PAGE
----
Dresden Mayor Danny Forrester is sold on the new iPad 2’s recently acquired for the city’s mayor, aldermen, city recorder and finance director.
Computers keep getting smaller, while phones seem to have gotten “smarter.” With all of the new technological tools on the market, a consumer could get easily overwhelmed with what piece of equipment serves his purpose.
In Dresden, the iPad 2 has taken a step up in popularity to beat out laptops and desktop computers.
Dresden Mayor Danny Forrester said the lightweight device is portable and serves as an effective storage tool.
“With this tool, we can make notes on our meeting agendas and refer back to them whenever we need to. As aldermen’s positions could be easily changed every two years, this device is passed to the next person in line and all of the notes and minutes from meetings are there with a click of a button.
“It’s nice because we can’t take our computers into the meeting room with us,” Forrester said as he demonstrated the note-taking tool installed on the iPad 2 in front of him.
Currently every alderman, the city recorder, mayor and finance director have an iPad 2 in Dresden.
While Forrester touts the digital tool as one of purpose, tech guru Steve Holt said the tablets have a long way to go before it replaces the laptop in his household.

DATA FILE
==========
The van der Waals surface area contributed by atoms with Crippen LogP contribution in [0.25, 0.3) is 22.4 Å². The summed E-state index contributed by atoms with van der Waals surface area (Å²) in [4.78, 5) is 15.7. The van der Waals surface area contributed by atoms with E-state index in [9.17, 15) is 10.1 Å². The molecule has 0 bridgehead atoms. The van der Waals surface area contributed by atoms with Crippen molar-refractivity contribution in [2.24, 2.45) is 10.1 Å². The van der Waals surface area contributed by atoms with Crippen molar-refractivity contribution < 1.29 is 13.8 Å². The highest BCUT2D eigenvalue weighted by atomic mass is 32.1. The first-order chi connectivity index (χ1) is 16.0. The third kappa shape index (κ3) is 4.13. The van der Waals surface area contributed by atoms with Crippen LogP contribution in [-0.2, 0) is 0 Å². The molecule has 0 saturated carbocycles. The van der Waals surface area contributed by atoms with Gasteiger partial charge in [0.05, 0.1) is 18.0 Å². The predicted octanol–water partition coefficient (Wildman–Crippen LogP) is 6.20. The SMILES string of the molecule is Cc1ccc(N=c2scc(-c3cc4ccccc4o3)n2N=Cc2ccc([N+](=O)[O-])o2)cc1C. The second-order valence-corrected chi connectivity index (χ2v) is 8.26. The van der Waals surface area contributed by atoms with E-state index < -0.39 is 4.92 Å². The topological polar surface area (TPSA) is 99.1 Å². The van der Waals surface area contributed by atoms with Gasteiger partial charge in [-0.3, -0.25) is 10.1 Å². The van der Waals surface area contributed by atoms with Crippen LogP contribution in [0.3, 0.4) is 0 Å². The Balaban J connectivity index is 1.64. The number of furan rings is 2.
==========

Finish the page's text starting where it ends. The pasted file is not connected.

“Tablets are not 100 percent business friendly. A common misconception is they are computer replacements. I get asked a lot if someone should buy a laptop or iPad. Even with the keyboard that you can buy for a tablet, they are still not computer-like enough to replace laptops,” Holt said. The Martin man has worked for years in the IT Department on the campus of the University of Tennessee at Martin.
With so many applications available for tablets, Holt said it is easy to see why people could use it for some work, but a lot of play.
There are apps for listening to music and apps for consuming a variety of media, from movies to magazines. From watching movies to surfing the web to checking emails and looking at documents, the tablet works for content absorption.
When it comes to actually creating documents and building projects, tablets “don’t cut the mustard,” according to Holt.
“We have to have a computer in the house for the kids for their school projects because there is a lot that you cannot do with a tablet,” Holt said.
While the smartphones have increased in size, computers seem to have a little way to go before they become smaller.
These days it is not uncommon, however, to find people using all three devices, such as the case in not only Holt’s household, but in city governments as well.